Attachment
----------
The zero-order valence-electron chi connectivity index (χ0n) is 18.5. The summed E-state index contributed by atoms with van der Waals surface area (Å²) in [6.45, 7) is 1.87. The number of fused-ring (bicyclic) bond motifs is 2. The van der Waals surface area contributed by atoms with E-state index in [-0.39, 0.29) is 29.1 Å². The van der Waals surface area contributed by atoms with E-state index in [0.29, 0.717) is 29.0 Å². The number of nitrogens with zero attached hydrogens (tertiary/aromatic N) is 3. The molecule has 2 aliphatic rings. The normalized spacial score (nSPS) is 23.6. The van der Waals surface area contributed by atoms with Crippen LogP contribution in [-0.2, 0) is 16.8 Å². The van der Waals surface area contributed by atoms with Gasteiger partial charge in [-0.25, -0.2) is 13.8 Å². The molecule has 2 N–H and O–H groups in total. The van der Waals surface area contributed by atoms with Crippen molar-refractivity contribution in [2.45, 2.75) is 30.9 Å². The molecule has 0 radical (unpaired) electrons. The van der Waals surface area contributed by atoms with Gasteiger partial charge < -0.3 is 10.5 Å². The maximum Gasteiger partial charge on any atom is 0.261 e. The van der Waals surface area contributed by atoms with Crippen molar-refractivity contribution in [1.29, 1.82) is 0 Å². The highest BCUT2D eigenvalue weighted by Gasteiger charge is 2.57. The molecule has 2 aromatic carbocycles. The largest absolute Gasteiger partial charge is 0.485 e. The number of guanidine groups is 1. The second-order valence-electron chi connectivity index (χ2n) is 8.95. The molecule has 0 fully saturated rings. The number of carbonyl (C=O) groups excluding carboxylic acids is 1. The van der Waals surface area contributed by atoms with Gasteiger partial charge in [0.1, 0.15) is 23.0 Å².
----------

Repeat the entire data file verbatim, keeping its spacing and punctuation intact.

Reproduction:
The zero-order valence-electron chi connectivity index (χ0n) is 18.5. The summed E-state index contributed by atoms with van der Waals surface area (Å²) in [6.45, 7) is 1.87. The number of fused-ring (bicyclic) bond motifs is 2. The van der Waals surface area contributed by atoms with E-state index in [-0.39, 0.29) is 29.1 Å². The van der Waals surface area contributed by atoms with E-state index in [0.29, 0.717) is 29.0 Å². The number of nitrogens with zero attached hydrogens (tertiary/aromatic N) is 3. The molecule has 2 aliphatic rings. The normalized spacial score (nSPS) is 23.6. The van der Waals surface area contributed by atoms with Crippen LogP contribution in [-0.2, 0) is 16.8 Å². The van der Waals surface area contributed by atoms with Gasteiger partial charge in [-0.25, -0.2) is 13.8 Å². The molecule has 2 N–H and O–H groups in total. The van der Waals surface area contributed by atoms with Crippen molar-refractivity contribution in [2.45, 2.75) is 30.9 Å². The molecule has 0 radical (unpaired) electrons. The van der Waals surface area contributed by atoms with Gasteiger partial charge < -0.3 is 10.5 Å². The maximum Gasteiger partial charge on any atom is 0.261 e. The van der Waals surface area contributed by atoms with Crippen molar-refractivity contribution in [1.29, 1.82) is 0 Å². The highest BCUT2D eigenvalue weighted by Gasteiger charge is 2.57. The molecule has 2 aromatic carbocycles. The largest absolute Gasteiger partial charge is 0.485 e. The number of guanidine groups is 1. The second-order valence-electron chi connectivity index (χ2n) is 8.95. The molecule has 0 fully saturated rings. The number of carbonyl (C=O) groups excluding carboxylic acids is 1. The van der Waals surface area contributed by atoms with Gasteiger partial charge in [0.1, 0.15) is 23.0 Å².